For practical purposes, a microscopic (i.e. how many atoms) view of substances is not useful. We need to deal in macroscopic (e.g. how many grams) quantities of elements and compounds. To do this, we introduce the mole.

One mole of a substance is the amount of substance which contains a standard number of particles (atoms, ions or molecules). This standard number is defined as the same number of particles as there are Carbon atoms in 12g of the isotope Carbon-12. This is the Avogadro number 6.022 x 10^{23} particles.

So 12g of Carbon-12 represents one mole (written 1 mol) of Carbon-12. It contains 6.022 x 10^{23} Carbon atoms. Similarly one mole of sodium atoms contains 6.022 x 10^{23} sodium atoms. And half a mol of Neon atoms contains 3.011 x 10^{23} Neon atoms.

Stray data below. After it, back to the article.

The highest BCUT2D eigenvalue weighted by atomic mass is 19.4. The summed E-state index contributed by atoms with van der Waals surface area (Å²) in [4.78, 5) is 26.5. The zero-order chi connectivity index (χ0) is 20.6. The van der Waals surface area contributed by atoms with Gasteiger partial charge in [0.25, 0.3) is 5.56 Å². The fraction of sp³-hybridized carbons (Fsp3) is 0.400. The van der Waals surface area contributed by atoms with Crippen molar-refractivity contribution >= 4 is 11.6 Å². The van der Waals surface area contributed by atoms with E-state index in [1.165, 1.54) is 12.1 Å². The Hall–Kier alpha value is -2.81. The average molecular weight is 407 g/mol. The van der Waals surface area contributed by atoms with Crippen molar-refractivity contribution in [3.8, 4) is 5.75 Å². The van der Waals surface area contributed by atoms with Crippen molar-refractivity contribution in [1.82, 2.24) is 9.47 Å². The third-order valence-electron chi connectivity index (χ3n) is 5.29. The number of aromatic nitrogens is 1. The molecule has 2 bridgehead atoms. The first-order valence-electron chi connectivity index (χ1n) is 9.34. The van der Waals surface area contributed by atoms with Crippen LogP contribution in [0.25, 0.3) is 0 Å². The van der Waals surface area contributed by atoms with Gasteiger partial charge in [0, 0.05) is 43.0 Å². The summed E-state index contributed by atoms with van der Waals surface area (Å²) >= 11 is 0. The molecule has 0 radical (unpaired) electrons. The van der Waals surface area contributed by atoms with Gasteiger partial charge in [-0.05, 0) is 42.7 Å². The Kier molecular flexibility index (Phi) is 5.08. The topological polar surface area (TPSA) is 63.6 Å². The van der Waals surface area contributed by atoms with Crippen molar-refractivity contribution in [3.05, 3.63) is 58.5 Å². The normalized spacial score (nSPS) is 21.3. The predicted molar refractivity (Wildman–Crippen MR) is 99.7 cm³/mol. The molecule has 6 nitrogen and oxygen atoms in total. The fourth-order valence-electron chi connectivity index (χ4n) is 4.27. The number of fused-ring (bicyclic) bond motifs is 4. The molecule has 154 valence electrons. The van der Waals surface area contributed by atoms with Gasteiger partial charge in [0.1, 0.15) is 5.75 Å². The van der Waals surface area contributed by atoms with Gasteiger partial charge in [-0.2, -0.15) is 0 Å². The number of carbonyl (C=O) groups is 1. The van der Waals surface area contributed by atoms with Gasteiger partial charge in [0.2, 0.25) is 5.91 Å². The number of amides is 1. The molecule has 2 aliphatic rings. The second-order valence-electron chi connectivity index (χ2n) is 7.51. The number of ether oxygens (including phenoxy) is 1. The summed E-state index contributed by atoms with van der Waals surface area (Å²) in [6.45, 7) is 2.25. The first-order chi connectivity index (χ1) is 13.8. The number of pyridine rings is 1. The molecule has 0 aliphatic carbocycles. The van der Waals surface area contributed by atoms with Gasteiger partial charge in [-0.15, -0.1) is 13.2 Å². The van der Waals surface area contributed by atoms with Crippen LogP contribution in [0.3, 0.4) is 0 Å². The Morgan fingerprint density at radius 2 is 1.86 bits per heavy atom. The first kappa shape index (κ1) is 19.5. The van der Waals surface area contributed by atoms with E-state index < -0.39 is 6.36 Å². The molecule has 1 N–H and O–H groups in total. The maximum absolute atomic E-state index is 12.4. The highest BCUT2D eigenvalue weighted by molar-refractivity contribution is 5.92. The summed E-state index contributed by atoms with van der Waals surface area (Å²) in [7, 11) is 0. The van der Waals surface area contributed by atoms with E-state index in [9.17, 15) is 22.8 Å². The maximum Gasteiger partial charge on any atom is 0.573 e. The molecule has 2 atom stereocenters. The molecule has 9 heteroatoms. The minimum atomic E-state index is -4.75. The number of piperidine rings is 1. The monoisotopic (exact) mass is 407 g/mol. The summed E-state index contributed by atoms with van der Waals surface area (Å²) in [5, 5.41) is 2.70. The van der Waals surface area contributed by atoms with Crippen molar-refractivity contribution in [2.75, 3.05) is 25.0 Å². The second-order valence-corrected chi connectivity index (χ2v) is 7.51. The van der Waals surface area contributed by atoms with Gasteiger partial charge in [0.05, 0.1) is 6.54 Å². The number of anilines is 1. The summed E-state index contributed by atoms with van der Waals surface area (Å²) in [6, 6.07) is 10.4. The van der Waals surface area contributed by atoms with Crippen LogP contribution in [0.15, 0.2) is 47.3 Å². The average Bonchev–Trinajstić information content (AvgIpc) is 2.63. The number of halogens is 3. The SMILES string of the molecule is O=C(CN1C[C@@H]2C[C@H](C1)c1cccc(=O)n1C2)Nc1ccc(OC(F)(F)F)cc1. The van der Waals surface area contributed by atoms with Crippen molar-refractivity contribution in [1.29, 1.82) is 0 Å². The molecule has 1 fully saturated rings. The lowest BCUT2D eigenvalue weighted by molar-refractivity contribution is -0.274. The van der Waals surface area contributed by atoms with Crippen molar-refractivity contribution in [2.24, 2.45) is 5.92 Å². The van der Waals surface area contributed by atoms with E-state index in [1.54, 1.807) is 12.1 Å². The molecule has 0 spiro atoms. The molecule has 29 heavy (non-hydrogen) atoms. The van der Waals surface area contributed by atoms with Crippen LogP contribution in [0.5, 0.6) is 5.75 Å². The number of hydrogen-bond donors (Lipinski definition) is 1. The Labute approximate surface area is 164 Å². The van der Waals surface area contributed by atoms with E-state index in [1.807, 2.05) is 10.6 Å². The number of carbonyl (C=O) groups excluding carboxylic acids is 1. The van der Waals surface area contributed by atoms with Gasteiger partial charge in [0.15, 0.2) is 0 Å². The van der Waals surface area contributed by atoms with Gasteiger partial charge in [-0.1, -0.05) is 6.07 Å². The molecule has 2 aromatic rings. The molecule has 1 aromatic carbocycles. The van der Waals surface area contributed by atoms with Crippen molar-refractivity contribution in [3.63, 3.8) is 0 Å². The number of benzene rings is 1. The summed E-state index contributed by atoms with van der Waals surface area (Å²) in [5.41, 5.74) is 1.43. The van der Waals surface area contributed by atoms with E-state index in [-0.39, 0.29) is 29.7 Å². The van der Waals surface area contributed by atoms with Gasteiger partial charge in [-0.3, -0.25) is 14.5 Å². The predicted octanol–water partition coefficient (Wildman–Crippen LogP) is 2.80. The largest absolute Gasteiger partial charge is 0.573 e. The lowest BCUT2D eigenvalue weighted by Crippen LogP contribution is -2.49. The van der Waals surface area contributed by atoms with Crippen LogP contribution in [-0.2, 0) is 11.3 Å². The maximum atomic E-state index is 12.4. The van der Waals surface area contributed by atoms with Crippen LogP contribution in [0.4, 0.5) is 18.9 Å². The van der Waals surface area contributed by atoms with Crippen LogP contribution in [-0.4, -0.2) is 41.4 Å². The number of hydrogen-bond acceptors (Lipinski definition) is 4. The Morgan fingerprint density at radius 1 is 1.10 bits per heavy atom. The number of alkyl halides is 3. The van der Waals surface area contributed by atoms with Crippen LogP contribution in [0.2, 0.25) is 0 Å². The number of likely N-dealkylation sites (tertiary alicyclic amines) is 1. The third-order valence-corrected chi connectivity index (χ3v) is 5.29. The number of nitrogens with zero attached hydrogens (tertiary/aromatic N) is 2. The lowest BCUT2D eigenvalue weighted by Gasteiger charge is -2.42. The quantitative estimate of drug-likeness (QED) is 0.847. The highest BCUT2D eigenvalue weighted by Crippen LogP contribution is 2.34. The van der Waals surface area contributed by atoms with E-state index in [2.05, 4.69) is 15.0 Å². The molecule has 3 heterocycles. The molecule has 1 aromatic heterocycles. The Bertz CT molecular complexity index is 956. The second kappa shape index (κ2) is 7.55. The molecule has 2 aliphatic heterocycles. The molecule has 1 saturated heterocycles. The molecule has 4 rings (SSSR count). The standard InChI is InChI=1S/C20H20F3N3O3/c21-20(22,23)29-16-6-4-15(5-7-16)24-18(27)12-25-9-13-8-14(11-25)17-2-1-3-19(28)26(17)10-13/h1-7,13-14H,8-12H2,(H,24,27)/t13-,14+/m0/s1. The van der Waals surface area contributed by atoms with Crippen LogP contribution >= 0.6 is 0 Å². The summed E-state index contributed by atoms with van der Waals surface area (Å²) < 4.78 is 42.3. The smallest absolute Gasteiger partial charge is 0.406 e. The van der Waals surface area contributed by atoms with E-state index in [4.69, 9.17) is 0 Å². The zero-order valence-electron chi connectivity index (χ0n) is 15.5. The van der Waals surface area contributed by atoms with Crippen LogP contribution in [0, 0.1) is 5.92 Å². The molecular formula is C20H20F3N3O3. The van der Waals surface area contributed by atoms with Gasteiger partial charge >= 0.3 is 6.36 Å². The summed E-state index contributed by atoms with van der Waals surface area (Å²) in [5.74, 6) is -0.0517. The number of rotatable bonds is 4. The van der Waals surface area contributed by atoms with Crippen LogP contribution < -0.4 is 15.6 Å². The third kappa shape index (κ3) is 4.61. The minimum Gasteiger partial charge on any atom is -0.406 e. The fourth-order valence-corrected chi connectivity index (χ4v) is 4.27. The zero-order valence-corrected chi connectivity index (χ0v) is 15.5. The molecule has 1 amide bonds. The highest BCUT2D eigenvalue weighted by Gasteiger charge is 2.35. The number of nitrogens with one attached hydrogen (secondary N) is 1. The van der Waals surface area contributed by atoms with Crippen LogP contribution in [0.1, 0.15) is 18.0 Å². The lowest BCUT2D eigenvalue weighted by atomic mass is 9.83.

Because atoms of different elements do not have the same mass, one mole of sodium will not be as heavy as one mole of calcium. However, the mass of any substance can easily be related to the number of particles in it, as follows:

- A.M. of C = 12 and R.A.M. of He = 4
- 1 C atom is 3 times as heavy as 1 He atom
- 10 C atoms are 3 times as heavy as 10 He atoms
- 1000 C atoms are 3 times as heavy as 1000 He atoms
- 106 C atoms are 3 times as heavy as 106 He atoms

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